On Friday, the New York State Department of Financial Services announced it will be holding a public hearing on virtual currency regulation, specifically considering whether a certification called "BitLicense" might help manage the spread of online currencies like Bitcoin. The new license would require consumer protection services, as well as anti-money laundering requirements, designed to make the currency less useful in cases of fraud and criminal activity.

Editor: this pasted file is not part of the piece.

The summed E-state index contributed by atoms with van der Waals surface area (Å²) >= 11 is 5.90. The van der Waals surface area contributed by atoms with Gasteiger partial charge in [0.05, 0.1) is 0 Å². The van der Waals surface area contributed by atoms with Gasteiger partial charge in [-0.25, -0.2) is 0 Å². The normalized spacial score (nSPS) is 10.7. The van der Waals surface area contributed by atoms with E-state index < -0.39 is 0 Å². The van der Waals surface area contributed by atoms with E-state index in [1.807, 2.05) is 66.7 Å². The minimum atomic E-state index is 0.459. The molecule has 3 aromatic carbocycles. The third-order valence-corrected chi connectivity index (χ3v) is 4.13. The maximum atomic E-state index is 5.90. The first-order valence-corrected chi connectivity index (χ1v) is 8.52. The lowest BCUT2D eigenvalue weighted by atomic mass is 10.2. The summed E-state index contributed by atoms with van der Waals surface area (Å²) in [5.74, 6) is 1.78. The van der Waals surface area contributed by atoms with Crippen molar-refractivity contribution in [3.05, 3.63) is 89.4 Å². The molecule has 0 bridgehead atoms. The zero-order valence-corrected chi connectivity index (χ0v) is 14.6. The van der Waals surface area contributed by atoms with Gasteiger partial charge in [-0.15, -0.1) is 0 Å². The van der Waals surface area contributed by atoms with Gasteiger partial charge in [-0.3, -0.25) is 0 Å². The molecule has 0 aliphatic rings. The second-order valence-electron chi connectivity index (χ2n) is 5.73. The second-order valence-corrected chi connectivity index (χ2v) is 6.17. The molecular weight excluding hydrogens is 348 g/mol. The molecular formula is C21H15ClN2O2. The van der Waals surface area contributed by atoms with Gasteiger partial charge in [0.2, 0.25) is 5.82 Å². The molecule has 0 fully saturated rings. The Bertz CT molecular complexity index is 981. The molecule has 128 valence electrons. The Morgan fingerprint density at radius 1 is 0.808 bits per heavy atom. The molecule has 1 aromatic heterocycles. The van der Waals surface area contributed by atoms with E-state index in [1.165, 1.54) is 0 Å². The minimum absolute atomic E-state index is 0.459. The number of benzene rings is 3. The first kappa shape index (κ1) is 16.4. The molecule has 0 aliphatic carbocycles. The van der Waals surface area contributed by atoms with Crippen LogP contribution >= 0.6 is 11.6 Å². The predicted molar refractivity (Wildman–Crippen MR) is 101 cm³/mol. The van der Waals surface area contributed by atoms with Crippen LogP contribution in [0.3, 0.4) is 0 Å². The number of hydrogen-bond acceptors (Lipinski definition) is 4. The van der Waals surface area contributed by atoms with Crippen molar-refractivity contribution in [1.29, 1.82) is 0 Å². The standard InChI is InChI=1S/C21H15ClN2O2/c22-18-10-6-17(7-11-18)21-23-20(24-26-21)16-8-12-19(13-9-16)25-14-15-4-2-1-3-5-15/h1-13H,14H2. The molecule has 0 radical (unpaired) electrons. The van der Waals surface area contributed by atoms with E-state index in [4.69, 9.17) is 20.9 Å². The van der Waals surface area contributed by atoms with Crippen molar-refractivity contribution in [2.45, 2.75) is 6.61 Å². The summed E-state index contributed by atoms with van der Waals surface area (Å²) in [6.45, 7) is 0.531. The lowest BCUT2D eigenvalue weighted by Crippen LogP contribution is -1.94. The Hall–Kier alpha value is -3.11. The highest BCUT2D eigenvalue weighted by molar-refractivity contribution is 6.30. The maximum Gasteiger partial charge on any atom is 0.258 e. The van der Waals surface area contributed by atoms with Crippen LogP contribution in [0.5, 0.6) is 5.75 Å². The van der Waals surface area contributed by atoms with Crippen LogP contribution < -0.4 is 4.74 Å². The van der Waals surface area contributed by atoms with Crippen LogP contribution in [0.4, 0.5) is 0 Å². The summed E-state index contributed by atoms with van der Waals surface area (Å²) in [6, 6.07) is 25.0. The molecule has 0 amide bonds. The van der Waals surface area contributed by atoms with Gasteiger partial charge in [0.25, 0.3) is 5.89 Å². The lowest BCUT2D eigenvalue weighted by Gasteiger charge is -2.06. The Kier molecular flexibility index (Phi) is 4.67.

The announcement emphasized that no decision has been made on the license, but the idea has raised crucial questions among both Bitcoin fans and Bitcoin skeptics. Thus far, Bitcoin exchanges have mostly evaded the money transmission regulations that banks and other currency exchanges are required to uphold, and many worry that the introduction of those regulations might make the currency less appealing, causing its value to decline. But for regulators, it's a necessary step towards bringing Bitcoin into the mainstream and avoiding large-scale fraud within the community, like the million-dollar TradeFortress heist that occurred earlier this month. As the Department of Finance put it, "it is in the long-term interest of the virtual currency industry to put in place appropriate guardrails that protect consumers, root out illegal activity, and safeguard our national security."